Wed, 13 Aug 2003

Experts call for an end to Aceh military operation

M. Taufiqurrahman, The Jakarta Post, Jakarta

The military offensive to curb the Free Aceh Movement (GAM) has resulted in rampant violations of the Geneva Convention on the protection of civilians in times of war, experts say.

They called on the government on Tuesday to halt the security operation in the country's westernmost province.

Kusnanto Anggoro of the Centre for Strategic and International Studies (CSIS) said on Tuesday that since the government launched the joint operation in Aceh on May 19, it had failed to uphold the Geneva Convention in the protection of war victims.

"Poor intelligence work has resulted in the military mistaking civilians for GAM members," Kusnanto told a seminar on the commemoration of the Geneva Convention here.

Member of the National Commission on Human Rights (Komnas HAM) M.M. Billah concurred, saying that the ongoing military offensive in the resource-rich province had led to gross violations of human rights.

"A team set up by Komnas HAM to probe possible human rights violations in Aceh has collected evidence that extra judicial punishment, mass graves, killing of non-combatants, rape and sexual abuse have indeed taken place during the military operation," he said, adding that all of that constituted a violation of basic humanitarian law.

Kusnanto cited the low number of firearms seized from alleged GAM members compared to the total number of captured GAM members as an example of how the military had wrongly perceived civilians as combatants.

"If the military manages to seize only 200 firearms, but the number of captured GAM members reaches almost 2,000, I suspect that there are many civilians who have been treated as rebels," he said.

He was quick to add that there were a number of civilians and suspected GAM members who had to undergo questioning without the presence of legal counselors, which constituted a violation of Article 3 of Protocol II of the 1977 Geneva Convention.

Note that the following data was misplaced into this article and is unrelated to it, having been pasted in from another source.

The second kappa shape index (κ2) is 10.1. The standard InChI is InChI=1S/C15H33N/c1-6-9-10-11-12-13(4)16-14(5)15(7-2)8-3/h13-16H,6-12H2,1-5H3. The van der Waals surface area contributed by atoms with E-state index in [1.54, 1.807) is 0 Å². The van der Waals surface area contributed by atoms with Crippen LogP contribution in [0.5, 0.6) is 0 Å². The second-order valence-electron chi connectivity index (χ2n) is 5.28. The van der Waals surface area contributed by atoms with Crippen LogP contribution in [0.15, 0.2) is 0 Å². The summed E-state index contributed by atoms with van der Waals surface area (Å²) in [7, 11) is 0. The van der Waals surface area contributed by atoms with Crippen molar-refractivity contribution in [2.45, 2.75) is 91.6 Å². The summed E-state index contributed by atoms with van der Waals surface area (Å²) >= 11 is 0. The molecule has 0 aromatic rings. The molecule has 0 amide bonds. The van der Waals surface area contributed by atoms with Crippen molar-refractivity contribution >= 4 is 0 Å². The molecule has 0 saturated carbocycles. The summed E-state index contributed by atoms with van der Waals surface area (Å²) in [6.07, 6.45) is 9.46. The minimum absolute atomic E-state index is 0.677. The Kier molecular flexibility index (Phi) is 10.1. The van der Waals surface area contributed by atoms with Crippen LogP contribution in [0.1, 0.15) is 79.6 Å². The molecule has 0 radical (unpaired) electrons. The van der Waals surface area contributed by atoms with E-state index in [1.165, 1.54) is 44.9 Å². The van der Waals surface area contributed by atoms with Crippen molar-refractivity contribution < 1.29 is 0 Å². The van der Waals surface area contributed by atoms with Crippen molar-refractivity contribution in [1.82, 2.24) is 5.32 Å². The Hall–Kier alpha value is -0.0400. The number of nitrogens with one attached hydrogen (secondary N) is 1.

He also branded the reregistration of civil servants and the reissuing of ID cards for the Acehnese people as a violation of the ban on collective punishment of civilians in the convention.

Kusnanto said after the first three months of the military campaign, it was high time the government decided that the next three months would be the last for the use of military force.

"Before the six month period is over, President Megawati Soekarnoputri should have come up with an appropriate exit strategy from the Aceh military operation," he said.

He said that the withdrawal of around 40,000 troops from Aceh would also be very helpful for the government to maintain security in Java and other regions in the country ahead of the coming general elections.

Indonesia is scheduled to hold the legislative elections on April 5, and presidential elections in August 2004.

Officials originally suggested that the offensive could be wound down within six months, but the military had recently indicated a longer timeframe.

The martial law administrator Maj. Gen. Endang Suwarya earlier said that "depending on the supporting factors" the military operation might even take years.

The first three months of the military operation has taken its toll in the deaths of 49 military personnel and police, 198 civilians and 481 GAM members.

Over 500 school buildings have been torched, leaving about 40,000 students with no place to study.

"There are also school buildings which are used as military barracks," he said.

The outspoken member of Komnas HAM said the torching and occupation of school buildings were a violation of the Geneva Convention which stipulates that nonmilitary facilities should not be targets in a combat between two adversaries.

He said a Komnas HAM investigative team would soon leave for Aceh to embark on another probe into the human rights conditions in the troubled province.